Malfunctions of the membrane-trafficking machinery are emerging as defects associated with a number of neurodegenerative diseases, including Huntington's disease (HD). HD is a hereditary and progressive neurodegenerative disorder in which the underlying mutation is a CAG expansion within the coding sequence of the gene. This mutation is referred to as trinucleotide expansion, because the number of CAG triplets present in a mutated gene is greater than the number of CAG triplets found in a normal gene. HD is an autosomal dominant disease; therefore, the expanded CAG repeat is usually present in only one of the two alleles in the cell. Unaffected individuals may have 6 to 25 CAG triplets in both alleles. In HD patients, the disease allele typically contains 36 to 120 CAG triplets. The HD protein called huntingtin (htt) contains a polymorphic glutamine repeat at its N-terminus. As the CAG repeat number grows, the growing polyglutamine tract produces htt with increasingly aberrant properties and leads to selective neuronal death in the striatum. Neurons that are particularly affected in HD are located in the cerebral cortex and the caudate/putamen. Loss of brain cells in these regions causes memory deficits and uncontrolled muscle movements. Once the symptoms begin, death usually occurs within 15 to 20 years. This chapter reviews data that implicate defects in vesicle trafficking as a causative factor leading to toxicity in HD. The chapter specifically focuses on three points: the interactions that implicate htt as a trafficking protein, the way in which trafficking defects arise from the expression of the mutant form of htt (mhtt), and whether defective trafficking is a cause or consequence of toxicity.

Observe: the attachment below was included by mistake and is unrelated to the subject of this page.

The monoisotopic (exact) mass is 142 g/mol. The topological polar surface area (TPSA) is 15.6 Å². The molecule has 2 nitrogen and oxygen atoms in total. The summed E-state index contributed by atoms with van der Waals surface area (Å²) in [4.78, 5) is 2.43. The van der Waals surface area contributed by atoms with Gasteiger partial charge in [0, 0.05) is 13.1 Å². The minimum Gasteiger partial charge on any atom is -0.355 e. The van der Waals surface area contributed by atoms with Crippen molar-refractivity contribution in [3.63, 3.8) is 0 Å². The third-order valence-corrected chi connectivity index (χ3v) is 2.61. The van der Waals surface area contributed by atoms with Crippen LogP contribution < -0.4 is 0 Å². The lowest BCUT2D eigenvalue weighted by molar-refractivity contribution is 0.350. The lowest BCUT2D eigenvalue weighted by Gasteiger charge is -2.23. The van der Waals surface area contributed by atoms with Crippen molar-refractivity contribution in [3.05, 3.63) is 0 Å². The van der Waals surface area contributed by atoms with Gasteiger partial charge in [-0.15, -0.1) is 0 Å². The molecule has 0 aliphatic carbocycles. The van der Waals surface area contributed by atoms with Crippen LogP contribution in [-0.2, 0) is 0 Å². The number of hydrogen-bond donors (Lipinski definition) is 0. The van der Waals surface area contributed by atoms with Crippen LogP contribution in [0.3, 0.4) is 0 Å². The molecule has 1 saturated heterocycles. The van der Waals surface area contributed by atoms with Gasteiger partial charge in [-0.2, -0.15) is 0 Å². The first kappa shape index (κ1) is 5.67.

ASJC Scopus subject areas
- Biochemistry, Genetics and Molecular Biology(all)